SEATTLE - The owner of a Kingston, Wash., skateboard shop, who helped move cocaine ultimately destined for Canada, was sentenced to 10 years in federal prison, five years of supervised release and a $15,000 fine, following an investigation by U.S. Immigration and Customs Enforcement (ICE).
Evans Matan, 36, of Poulsbo, Wash., pleaded guilty in February 2008 to charges of conspiracy to export cocaine. In October 2007, he paid a co-conspirator to move the drugs from his home in Kitsap County to a storage locker in Bothell, Wash.
According to court documents, ICE agents followed a suspected drug courier in October 2007 as he entered the United States at the Blaine, Wash., border crossing. He was observed driving to a Bothell storage unit where he loaded boxes (later found to contain cocaine) into a GMC Denali SUV. The courier then drove north and entered Canada at the Blaine crossing.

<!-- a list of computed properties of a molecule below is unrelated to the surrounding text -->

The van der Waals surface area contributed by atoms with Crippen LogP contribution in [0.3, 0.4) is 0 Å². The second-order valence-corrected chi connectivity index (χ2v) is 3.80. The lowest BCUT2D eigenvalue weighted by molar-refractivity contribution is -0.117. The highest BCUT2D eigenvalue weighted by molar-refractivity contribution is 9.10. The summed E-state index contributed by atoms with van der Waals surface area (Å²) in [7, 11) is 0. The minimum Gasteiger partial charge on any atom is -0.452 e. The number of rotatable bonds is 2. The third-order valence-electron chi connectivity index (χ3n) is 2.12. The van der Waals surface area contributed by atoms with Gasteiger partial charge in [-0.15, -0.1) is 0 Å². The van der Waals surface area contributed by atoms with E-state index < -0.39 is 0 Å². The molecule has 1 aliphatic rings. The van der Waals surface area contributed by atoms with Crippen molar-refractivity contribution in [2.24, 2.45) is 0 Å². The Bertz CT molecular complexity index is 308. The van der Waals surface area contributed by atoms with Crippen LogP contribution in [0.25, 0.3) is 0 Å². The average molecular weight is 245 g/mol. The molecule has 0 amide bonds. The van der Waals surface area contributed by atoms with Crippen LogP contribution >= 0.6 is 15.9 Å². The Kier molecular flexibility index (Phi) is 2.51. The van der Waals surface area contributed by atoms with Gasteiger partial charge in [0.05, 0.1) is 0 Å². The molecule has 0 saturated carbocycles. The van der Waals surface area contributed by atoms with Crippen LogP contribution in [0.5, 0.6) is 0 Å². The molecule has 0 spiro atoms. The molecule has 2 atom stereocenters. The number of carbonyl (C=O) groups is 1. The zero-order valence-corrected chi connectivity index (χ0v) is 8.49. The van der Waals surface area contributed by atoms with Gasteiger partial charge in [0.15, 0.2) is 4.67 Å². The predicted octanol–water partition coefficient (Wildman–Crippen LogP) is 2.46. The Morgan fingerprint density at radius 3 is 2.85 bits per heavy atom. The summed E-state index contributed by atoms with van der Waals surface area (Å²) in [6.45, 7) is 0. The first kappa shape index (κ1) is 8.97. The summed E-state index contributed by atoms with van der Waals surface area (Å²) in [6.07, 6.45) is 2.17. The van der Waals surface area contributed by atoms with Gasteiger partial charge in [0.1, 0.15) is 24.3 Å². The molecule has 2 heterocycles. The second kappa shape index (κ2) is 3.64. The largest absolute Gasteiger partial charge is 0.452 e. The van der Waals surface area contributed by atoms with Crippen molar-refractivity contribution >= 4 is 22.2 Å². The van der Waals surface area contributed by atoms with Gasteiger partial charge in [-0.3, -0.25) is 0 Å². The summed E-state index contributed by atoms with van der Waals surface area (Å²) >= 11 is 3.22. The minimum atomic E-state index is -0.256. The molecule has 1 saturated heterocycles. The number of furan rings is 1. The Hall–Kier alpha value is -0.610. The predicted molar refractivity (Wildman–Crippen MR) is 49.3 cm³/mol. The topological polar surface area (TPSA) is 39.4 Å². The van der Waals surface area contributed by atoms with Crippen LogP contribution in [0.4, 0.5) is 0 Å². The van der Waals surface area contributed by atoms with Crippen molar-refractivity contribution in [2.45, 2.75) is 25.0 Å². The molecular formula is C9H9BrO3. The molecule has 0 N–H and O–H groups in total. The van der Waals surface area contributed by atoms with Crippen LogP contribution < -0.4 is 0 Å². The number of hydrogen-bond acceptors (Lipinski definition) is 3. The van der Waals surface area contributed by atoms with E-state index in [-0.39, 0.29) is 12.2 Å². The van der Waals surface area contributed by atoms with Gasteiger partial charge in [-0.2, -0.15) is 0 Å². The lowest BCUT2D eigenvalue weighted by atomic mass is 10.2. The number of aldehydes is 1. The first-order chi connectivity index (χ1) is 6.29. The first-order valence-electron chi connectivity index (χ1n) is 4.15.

After the drug courier returned to Canada, authorities there stopped him driving the SUV. They seized approximately 228 kilograms of cocaine from the vehicle and also found three guns packed alongside the drugs.
"This prison sentence should serve as a deterrent to those who falsely believe that drug trafficking is an easy way to turn a quick profit," said Leigh Winchell, special agent in charge of ICE's Office of Investigations in Seattle. "We will continue to partner with Canadian authorities to stop this type of activity and disrupt the flow or drugs on both sides of the border."
At the sentencing hearing, the prosecutor told the court that Matan had been involved in the drug trade for years, sending potent "B.C. Bud" marijuana to the Midwest and Southern California, and moving cocaine north to Canada. The prosecutor noted that unlike many defendants who turn to drug dealing because of desperate personal circumstances, Matan had a privileged upbringing in Gig Harbor, Wash., where his father was a doctor.
Last month, the Canadian ringleader of this drug trafficking conspiracy, Charles Lai, was sentenced to 13 years in prison.
ICE was joined in this investigation by the Royal Canadian Mounted Police and assisted by U.S. Customs and Border Protection (CBP).